Sir Walter Scott loved the Borders landscape, history and people with a passion.  He was the most popular writer of his age: when he died his funeral procession was over a mile long. It took his body from his home at Abbotsford to his tomb in Dryburgh Abbey, down the hill to your left. Tradition tells how his horses stopped here on the way, just as they had done when their master was alive so he could enjoy his favourite view.
Breathes there the man with soul so dead,
who never to himself hath said,
This is my own, my native land! - Walter Scott

Statue of William Wallace (possibly the first one made).

Dryburgh Abbey

Dryburgh isn't really all that far from Melrose. Walter Scott is buried here.

Dryburgh Abbey was settled in 1150 by the Premonstratensian Order of monks and became the premier house of that order. The marauding English armies passed by it on their way to and from the heart of Scotland. It was devastated by fire several times and never recovered from the last brutal attack in 1544. The abandoned abbey later became a private home, then a romantic ruin and garden. Sir Walter Scott is buried here.

For no other reason than it had an interesting name, we drove north and east to the small village of St. Abb.

St Abb's Head National Nature Reserve

Just north of the village is St Abb's Head National Nature Reserve.

Tantallon Castle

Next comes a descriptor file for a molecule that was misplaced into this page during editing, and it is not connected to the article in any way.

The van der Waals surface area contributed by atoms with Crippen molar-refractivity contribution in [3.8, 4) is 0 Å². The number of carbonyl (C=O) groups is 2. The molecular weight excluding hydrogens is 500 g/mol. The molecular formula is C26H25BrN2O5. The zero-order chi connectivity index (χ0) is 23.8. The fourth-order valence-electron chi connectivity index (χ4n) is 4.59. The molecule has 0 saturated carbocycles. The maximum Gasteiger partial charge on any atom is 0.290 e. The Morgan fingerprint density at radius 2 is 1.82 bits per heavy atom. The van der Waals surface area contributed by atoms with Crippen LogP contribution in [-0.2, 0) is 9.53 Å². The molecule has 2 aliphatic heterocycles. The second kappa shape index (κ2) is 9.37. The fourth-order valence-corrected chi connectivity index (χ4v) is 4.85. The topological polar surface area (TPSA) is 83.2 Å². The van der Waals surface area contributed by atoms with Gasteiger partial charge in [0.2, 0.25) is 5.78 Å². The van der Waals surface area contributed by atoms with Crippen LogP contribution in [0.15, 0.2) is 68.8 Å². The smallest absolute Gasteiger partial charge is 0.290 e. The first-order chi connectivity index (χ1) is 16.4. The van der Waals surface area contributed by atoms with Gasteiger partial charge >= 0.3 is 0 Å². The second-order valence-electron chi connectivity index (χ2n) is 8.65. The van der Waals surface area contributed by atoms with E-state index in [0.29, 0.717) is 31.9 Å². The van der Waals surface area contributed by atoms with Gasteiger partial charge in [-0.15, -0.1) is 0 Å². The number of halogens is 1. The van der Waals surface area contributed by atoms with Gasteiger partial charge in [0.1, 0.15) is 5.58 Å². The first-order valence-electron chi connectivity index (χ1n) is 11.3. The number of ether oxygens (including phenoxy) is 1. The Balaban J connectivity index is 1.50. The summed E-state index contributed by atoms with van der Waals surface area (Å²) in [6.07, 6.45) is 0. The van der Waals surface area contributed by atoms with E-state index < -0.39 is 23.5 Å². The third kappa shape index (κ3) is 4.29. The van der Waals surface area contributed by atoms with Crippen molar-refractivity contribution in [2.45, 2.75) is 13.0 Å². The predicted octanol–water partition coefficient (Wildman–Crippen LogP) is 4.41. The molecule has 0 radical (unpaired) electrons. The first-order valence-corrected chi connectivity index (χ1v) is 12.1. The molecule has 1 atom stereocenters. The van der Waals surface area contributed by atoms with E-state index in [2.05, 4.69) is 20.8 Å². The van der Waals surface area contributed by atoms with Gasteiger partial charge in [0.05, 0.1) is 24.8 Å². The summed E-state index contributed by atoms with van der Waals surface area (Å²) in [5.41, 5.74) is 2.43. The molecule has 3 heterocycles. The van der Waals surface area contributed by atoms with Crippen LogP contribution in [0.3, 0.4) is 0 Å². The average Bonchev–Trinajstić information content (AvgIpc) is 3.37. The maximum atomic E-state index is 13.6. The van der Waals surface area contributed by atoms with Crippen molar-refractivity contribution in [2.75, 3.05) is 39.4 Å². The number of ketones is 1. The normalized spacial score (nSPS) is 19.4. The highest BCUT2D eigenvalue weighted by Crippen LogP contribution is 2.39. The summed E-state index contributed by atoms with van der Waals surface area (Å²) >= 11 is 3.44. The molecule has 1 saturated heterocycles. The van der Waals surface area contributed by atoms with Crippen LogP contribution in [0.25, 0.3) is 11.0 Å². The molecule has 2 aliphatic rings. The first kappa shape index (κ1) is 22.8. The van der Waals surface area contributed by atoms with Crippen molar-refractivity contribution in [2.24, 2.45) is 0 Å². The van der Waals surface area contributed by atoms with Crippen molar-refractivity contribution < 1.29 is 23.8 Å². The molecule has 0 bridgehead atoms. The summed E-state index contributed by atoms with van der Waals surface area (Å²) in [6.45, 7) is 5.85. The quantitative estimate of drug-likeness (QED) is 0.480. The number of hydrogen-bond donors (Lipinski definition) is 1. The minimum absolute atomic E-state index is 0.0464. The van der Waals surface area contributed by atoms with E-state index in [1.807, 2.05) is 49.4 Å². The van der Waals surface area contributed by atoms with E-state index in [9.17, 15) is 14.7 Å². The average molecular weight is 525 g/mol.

Tantallon Castle is at the entrance to the Firth of Forth. The broken walls show the results of Cromwell's cannons. This would mark the end of castles as an effective defensive structure--cannons had become just too powerful.

Tantallon Castle was built in the 1350’s and served throughout its 300-year history primarily as a great baronial residence. In the 1380’s, the house of Douglas split into two branches- known as the ‘Black’ and the ‘Red.’ Tantallon passed to the ‘Red Douglases.’

The Firth of Forth.

Bass Rock is situated in the Firth of Forth, two miles east of North Berwick and one mile off the mainland. A huge trachyte plug rising 313 feet, with three sides of sheer cliff, and a tunnel piercing the rock to a depth of 105 metres. The gentler slope to the south forms a lower promontory where the ruins of a castle stand dating back to at least 1405. Where James, the second son of Robert III, later to become James I was sent by his father until a vessel was found to transport him to France as the king's brother the Duke of Albany had designs on the throne. Albany tipped off the English who intercepted James's ship and imprisoned the prince in the Round Tower at Windsor for nineteen years.